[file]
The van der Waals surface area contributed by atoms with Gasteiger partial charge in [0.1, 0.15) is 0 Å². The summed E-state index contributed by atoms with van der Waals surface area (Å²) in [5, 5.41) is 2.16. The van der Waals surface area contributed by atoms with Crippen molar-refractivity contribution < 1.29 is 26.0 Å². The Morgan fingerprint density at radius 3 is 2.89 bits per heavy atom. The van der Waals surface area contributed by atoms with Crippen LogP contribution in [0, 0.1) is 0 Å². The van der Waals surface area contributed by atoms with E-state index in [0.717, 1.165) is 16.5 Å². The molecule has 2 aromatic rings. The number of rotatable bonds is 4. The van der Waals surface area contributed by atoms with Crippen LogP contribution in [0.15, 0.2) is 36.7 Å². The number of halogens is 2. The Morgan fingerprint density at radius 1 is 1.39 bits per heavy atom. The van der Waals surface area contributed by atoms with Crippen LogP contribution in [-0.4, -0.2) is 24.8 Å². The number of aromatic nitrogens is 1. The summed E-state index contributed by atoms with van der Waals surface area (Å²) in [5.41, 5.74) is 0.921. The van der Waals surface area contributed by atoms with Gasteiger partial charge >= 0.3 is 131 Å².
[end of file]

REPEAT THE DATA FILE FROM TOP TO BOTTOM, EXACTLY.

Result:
The van der Waals surface area contributed by atoms with Gasteiger partial charge in [0.1, 0.15) is 0 Å². The summed E-state index contributed by atoms with van der Waals surface area (Å²) in [5, 5.41) is 2.16. The van der Waals surface area contributed by atoms with Crippen molar-refractivity contribution < 1.29 is 26.0 Å². The Morgan fingerprint density at radius 3 is 2.89 bits per heavy atom. The van der Waals surface area contributed by atoms with Crippen LogP contribution in [0, 0.1) is 0 Å². The van der Waals surface area contributed by atoms with E-state index in [0.717, 1.165) is 16.5 Å². The molecule has 2 aromatic rings. The number of rotatable bonds is 4. The van der Waals surface area contributed by atoms with Crippen LogP contribution in [0.15, 0.2) is 36.7 Å². The number of halogens is 2. The Morgan fingerprint density at radius 1 is 1.39 bits per heavy atom. The van der Waals surface area contributed by atoms with Crippen LogP contribution in [-0.4, -0.2) is 24.8 Å². The number of aromatic nitrogens is 1. The summed E-state index contributed by atoms with van der Waals surface area (Å²) in [5.41, 5.74) is 0.921. The van der Waals surface area contributed by atoms with Gasteiger partial charge >= 0.3 is 131 Å².